Also, when getting ready to fish, how should I do it? Walk upstream, drive to another area, or what? I have no clue what any of this looks like, and can't imagine it.

buckeyetrouter
04-06-2009, 07:08 PM
if you are computer savy.....
http://www.recreation.gov/campgroundMap.do?page=map&contractCode=NRSO&parkId=70968&camparea=MAIN&mapSwitch=Y

this shows map and availability.....

if you go upstream from campgrounds past the bridge you will come to good water and the further you hike the better your chance for a brookie...this is walkable. I've seen posts here of people who caught them right there in the campgrounds, I've not been that fortunate. You can also walk downstream to the area behind the rangers qtrs and that is a nice stretch.....and so many other spots are just a short drive from the campgrounds.....enjoy your time...

God Bless & Good Fishing
Bob

Stonefly
04-06-2009, 08:44 PM
Another choice is Tellico/North River/Bald River. North River campground makes a decent base, and you can sleep to the sound of the water, wake up and fish.

sb

Worrgamesguy
04-06-2009, 11:05 PM
if you are computer savy.....
http://www.recreation.gov/campgroundMap.do?page=map&contractCode=NRSO&parkId=70968&camparea=MAIN&mapSwitch=Y

this shows map and availability.....

if you go upstream from campgrounds past the bridge you will come to good water and the further you hike the better your chance for a brookie...this is walkable. I've seen posts here of people who caught them right there in the campgrounds, I've not been that fortunate. You can also walk downstream to the area behind the rangers qtrs and that is a nice stretch.....and so many other spots are just a short drive from the campgrounds.....enjoy your time...

God Bless & Good Fishing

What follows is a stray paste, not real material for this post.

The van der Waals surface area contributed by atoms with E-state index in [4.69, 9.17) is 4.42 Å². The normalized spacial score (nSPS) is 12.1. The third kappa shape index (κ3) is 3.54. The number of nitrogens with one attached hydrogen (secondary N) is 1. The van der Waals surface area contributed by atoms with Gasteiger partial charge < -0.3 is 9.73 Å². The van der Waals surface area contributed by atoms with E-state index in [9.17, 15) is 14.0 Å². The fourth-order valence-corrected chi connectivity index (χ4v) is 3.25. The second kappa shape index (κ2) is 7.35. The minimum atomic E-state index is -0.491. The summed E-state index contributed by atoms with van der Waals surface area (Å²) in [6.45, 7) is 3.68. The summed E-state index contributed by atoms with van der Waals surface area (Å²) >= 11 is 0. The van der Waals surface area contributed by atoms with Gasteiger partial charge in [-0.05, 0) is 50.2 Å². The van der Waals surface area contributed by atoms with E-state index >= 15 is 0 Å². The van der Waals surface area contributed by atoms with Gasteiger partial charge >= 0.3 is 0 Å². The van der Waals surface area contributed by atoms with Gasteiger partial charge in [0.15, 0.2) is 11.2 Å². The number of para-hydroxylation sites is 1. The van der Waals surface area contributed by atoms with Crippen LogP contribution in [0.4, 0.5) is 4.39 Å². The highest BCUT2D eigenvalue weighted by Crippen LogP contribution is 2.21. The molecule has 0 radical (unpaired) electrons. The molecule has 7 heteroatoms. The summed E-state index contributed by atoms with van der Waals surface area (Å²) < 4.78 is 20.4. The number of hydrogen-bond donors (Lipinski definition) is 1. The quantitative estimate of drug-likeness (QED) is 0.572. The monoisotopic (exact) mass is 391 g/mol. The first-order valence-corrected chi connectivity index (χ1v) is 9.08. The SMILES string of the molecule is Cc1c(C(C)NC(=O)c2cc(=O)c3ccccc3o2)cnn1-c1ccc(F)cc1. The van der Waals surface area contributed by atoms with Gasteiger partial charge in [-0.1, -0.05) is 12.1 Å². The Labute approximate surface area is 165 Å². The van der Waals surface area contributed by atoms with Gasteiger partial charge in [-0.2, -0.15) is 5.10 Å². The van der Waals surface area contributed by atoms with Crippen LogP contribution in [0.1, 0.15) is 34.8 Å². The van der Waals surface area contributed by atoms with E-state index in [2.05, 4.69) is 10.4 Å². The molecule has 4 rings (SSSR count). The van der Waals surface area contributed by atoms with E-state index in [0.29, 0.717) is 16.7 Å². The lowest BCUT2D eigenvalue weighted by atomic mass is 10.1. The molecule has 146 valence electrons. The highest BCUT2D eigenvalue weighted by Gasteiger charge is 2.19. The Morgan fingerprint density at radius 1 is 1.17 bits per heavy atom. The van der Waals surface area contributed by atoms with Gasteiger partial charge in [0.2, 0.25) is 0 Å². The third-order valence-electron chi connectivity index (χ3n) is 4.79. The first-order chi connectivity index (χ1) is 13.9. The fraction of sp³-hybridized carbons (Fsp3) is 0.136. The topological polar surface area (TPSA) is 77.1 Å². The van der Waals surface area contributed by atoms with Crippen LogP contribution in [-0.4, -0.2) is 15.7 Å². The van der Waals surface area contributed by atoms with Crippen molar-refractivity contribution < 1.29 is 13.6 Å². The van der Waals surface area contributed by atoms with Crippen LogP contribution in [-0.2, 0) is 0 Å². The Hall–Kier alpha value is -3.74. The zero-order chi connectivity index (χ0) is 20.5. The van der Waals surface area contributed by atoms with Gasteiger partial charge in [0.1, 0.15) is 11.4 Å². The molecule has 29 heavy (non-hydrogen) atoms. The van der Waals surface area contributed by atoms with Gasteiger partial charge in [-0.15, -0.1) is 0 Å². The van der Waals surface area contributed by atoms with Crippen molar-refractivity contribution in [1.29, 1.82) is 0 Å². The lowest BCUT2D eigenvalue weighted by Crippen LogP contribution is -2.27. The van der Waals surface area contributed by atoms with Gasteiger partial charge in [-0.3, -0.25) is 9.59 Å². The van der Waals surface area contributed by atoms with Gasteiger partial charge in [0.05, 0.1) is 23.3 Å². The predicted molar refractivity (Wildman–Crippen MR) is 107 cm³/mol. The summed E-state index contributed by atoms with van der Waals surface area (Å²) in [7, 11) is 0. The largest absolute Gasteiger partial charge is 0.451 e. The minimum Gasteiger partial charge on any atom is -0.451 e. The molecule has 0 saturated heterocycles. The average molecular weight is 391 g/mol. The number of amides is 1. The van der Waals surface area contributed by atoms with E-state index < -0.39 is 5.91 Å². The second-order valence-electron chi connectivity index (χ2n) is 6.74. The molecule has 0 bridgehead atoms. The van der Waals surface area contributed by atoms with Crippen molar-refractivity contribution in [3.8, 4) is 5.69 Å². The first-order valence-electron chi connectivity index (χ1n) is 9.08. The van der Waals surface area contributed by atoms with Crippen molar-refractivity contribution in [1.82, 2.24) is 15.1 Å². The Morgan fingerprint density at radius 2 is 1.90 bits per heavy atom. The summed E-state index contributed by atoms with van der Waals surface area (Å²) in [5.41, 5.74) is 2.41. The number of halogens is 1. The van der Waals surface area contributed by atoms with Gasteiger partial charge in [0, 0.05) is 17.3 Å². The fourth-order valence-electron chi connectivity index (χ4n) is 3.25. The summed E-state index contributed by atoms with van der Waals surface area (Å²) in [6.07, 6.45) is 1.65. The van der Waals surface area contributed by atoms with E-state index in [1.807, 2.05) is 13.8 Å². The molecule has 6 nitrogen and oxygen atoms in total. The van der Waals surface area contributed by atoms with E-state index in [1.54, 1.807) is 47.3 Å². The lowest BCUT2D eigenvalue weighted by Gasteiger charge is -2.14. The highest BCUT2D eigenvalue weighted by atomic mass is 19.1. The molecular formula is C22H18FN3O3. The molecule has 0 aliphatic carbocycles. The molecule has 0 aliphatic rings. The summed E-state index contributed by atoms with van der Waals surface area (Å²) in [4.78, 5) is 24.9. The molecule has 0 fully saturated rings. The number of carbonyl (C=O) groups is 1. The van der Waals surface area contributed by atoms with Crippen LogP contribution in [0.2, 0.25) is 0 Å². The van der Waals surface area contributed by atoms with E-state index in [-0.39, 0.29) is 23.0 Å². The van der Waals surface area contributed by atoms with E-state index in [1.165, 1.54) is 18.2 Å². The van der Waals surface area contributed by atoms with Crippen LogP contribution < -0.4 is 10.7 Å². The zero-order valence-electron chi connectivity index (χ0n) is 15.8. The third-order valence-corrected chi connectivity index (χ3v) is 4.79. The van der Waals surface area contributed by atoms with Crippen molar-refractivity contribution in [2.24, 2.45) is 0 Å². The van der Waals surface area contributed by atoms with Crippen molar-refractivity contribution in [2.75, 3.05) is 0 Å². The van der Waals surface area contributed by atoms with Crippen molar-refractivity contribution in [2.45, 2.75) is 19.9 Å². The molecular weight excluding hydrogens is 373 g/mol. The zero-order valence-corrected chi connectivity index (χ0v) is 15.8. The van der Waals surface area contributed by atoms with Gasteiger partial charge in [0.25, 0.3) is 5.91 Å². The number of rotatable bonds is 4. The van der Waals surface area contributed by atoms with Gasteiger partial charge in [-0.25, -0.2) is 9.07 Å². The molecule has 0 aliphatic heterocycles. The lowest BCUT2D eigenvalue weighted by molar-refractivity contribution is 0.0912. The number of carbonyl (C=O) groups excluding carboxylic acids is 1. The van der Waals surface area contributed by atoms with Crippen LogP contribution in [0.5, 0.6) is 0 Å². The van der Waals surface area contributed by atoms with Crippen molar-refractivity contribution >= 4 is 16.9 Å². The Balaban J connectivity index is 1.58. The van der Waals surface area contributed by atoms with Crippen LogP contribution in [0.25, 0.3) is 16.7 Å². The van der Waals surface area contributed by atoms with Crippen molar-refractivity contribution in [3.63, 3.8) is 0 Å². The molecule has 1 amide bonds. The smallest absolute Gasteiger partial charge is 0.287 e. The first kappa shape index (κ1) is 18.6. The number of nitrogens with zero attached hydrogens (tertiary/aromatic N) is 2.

Bob

I like the looks of that a lot. If that map is geographically correct, where would you want to make camp? I think the little island below the bridge would be pretty sweet. Also, I don't like how it is walk up until a certain date, I wish I could secure a campsite so I don't get hosed.

Another choice is Tellico/North River/Bald River. North River campground makes a decent base, and you can sleep to the sound of the water, wake up and fish.

sb

I'm liking the looks of Elkmont, this is my first time and I'm quite timid.

Troutman
04-06-2009, 11:33 PM
You will probably have a hard time finding any spots directly on the river. Most get reserved. There are lots of other great sites though.Its a big campground. They don't usually open the entire campground this time of year either. Remember that there is no electricity or showers, only bathrooms with cold water. Many of the bathroom buildings are kept locked.They don't have enough employees working to keep all the sites open and maintained. You will need to bring a campstove to heat water.
The Sevier co. schools will be on spring break that week. I will be up there camping next week with the family also. Fishing is usually good even in the campground although it gets fished heavily by campers. Last year there were a bunch of kids in wetsuits constantly floating the river on tubes in the campground area making it difficult to fish at times.